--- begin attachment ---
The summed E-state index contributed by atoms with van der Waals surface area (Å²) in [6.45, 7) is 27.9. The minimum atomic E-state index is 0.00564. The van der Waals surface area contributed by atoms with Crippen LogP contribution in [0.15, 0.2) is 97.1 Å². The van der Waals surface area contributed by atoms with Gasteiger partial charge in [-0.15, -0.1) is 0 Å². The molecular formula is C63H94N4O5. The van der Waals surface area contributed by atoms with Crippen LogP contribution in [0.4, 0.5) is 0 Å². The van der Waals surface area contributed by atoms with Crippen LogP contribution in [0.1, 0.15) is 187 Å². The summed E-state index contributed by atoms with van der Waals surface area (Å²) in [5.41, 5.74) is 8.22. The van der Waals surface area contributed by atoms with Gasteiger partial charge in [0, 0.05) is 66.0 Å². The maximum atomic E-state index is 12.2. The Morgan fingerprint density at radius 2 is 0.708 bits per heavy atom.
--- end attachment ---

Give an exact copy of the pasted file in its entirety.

The summed E-state index contributed by atoms with van der Waals surface area (Å²) in [6.45, 7) is 27.9. The minimum atomic E-state index is 0.00564. The van der Waals surface area contributed by atoms with Crippen LogP contribution in [0.15, 0.2) is 97.1 Å². The van der Waals surface area contributed by atoms with Gasteiger partial charge in [-0.15, -0.1) is 0 Å². The molecular formula is C63H94N4O5. The van der Waals surface area contributed by atoms with Crippen LogP contribution in [0.4, 0.5) is 0 Å². The van der Waals surface area contributed by atoms with Crippen LogP contribution in [0.1, 0.15) is 187 Å². The summed E-state index contributed by atoms with van der Waals surface area (Å²) in [5.41, 5.74) is 8.22. The van der Waals surface area contributed by atoms with Gasteiger partial charge in [0, 0.05) is 66.0 Å². The maximum atomic E-state index is 12.2. The Morgan fingerprint density at radius 2 is 0.708 bits per heavy atom.